Death Of TV Host and Personality, Caroline Flack, Brings Light to the Harms of Prying U.K. Tabloids

Caroline Flack, British Television Host, passes away and brings to light the detrimental nature of relentless U.K. Tabloids.

Many people know Caroline Flack as the host for the popular reality shows, Love Island, Love Island: Aftersun, and The X Factor. On February 15th, 2020, the British television host and personality, was found dead in her apartment in London. The British star committed suicide at 40 years old. Flack is also the third person involved with Love Island to commit suicide. In the past, Flack had spoken up about mental health awareness and how it can affect anybody, even celebrities. Flack had even more recently shared on her social media that she had been dealing with anxiety and depression and going to therapy sessions. She also shared with her audience about her experience with taking antidepressants. 

Prior to her death, Flack was awaiting trial following assault charges against her boyfriend, Lewis Burton. The incident happened in England on December 12th, 2019. Burton did not want to press charges, but the Crown Prosecution Service, which is an independent, public criminal prosecutor in England, decided to follow through with a trial anyway in case Burton was being manipulated into dropping the charges.

The British media followed the story extremely closely from the start, painting Flack as an evil villain prior to the trial and despite not hearing both sides to the story. Days ago, Flack’s family released an Instagram draft that the star intended to post prior to her death. The post explained how she took responsibility for the incident involving her boyfriend, but she was not a domestic abuser, it was a one-time accident. Boyfriend, Lewis Burton, also took to social media after the star’s death. Burton posted on his Instagram with the caption, “I will be your voice baby I promise I will ask all the questions you wanted and I will get all the answers nothing will bring you back but I will try make you proud everyday. I love you with all my heart,” showing the couple had been getting along well prior to Flack’s death.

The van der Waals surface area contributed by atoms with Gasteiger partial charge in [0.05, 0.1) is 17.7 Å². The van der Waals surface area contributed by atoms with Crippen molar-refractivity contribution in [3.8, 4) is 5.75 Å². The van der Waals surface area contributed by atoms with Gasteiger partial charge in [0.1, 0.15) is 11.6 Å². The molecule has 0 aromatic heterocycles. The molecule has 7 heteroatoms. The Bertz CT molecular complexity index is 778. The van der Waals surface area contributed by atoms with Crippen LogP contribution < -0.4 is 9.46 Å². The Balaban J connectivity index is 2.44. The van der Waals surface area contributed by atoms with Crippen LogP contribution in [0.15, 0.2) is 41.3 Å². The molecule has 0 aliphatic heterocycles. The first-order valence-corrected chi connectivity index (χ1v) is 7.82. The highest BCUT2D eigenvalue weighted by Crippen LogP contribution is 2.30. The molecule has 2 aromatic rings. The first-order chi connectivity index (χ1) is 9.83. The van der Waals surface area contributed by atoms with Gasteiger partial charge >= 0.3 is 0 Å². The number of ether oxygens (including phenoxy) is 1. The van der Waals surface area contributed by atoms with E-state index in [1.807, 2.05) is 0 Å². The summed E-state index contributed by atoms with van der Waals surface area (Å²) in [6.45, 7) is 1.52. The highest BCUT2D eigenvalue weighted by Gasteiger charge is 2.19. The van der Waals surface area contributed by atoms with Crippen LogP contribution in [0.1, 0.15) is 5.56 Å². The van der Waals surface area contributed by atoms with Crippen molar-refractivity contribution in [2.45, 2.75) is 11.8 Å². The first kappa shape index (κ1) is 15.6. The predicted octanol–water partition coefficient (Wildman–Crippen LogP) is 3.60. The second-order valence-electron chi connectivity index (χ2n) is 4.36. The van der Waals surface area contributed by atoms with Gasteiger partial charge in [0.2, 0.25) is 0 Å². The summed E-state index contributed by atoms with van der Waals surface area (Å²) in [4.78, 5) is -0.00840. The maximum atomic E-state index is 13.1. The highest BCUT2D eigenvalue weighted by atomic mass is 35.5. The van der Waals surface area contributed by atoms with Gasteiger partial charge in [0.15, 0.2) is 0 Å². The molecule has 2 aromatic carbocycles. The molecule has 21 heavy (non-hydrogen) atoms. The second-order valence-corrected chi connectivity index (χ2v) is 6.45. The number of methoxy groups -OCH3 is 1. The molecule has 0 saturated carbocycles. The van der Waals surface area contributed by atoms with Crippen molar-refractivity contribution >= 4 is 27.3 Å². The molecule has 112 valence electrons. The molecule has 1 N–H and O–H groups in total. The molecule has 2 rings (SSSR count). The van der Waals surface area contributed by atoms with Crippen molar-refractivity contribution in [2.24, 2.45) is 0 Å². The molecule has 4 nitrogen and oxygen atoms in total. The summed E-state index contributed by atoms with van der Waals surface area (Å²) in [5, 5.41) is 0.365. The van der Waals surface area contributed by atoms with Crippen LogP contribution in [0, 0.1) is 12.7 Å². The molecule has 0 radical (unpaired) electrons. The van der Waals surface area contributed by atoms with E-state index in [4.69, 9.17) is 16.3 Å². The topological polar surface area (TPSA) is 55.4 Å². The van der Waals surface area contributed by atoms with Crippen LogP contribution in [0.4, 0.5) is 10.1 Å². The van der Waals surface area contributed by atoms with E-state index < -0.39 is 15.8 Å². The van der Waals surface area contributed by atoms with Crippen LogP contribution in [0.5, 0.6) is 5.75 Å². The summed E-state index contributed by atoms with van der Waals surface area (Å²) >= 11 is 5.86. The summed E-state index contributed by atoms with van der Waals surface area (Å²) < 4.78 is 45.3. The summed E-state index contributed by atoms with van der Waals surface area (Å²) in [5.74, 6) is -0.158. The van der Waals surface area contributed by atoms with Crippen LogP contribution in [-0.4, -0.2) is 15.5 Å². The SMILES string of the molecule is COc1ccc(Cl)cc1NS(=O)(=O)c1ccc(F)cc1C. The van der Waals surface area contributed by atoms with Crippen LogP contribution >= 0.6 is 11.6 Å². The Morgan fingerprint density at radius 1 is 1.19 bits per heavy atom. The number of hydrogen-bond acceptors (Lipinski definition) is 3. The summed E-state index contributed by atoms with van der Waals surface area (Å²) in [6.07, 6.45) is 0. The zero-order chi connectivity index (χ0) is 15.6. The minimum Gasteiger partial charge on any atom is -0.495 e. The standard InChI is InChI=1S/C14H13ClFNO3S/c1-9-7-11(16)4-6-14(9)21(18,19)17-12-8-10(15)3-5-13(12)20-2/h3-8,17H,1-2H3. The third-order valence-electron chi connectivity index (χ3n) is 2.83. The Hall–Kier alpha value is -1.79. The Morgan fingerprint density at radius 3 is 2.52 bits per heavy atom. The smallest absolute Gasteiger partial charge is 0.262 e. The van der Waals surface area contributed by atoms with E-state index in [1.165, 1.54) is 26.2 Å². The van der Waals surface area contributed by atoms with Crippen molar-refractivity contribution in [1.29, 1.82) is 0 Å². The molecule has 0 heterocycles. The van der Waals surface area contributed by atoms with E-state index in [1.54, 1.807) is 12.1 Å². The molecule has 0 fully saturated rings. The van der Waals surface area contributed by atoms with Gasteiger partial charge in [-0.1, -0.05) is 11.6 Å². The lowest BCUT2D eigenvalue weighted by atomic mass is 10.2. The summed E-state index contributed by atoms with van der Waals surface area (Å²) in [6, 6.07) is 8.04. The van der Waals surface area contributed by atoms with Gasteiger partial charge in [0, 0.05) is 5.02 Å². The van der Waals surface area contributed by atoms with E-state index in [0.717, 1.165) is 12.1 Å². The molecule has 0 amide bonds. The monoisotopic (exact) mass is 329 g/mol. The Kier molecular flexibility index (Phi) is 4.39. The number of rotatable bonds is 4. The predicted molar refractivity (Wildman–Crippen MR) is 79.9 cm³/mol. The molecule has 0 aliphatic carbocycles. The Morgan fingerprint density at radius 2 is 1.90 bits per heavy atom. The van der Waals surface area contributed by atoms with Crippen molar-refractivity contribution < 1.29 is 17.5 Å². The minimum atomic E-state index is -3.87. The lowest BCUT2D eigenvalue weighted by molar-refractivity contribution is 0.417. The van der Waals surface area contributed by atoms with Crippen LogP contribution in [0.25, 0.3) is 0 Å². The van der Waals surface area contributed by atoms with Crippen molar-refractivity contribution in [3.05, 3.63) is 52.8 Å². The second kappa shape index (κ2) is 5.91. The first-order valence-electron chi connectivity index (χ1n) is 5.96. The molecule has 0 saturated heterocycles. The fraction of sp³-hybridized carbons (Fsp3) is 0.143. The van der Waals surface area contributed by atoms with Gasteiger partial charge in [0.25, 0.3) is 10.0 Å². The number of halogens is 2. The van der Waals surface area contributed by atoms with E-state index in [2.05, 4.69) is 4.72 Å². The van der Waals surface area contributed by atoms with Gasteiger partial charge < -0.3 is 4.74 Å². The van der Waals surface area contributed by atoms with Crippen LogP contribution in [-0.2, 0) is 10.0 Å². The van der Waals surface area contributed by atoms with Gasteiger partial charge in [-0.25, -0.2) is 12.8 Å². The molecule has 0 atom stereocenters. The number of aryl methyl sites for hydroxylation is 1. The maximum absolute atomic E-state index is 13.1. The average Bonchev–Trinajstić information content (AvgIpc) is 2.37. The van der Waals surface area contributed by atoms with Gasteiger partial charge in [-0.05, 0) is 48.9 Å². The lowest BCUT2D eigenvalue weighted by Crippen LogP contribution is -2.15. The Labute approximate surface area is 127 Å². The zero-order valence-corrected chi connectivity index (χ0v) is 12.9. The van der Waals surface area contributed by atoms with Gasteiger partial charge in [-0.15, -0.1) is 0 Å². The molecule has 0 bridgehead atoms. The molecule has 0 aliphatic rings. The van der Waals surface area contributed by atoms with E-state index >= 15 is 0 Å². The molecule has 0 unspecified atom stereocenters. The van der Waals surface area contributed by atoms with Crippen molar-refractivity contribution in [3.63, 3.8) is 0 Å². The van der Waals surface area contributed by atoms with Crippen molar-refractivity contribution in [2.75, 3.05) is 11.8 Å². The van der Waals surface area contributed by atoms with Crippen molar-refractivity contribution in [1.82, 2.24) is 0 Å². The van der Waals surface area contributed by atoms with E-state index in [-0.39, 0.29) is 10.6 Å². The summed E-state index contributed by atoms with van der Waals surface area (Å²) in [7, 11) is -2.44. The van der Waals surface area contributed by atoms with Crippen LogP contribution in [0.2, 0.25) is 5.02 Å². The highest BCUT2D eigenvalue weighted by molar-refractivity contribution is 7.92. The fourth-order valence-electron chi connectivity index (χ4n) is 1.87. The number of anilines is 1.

Lots of people believe that social media and the British media are to blame for the star’s death, as Caroline Flack had long been a target of British tabloids such as The Sun, Daily Mail, and The Daily Star. Flack’s love life had been repeatedly dissected in the relentless tabloid stories. The Love Island host was scrutinized for almost every single relationship she had, especially when she was dating Prince Harry and Harry Styles.

Citizens of the U.K. have long been angered by the British tabloids’ prying stories and dangerously negative impact on celebrities, especially the Royal Family. 400,000 people signed a petition to enact a law named after Caroline Flack, called Caroline’s Law. The law would prevent media sites from “sharing private information that is detrimental to a celebrity, their mental health and those around them” (Marshall). This law could be a game-changer for British media and for British celebrities. Although this law has been suggested multiple times, following events such as Princess Diana’s death, it is extremely unlikely that it will actually be enacted. Hopefully Caroline Flack’s death will bring more awareness to mental health and tabloids will attempt to change their harmful ways.

Written by: Skylar Vinson

Skylar Vinson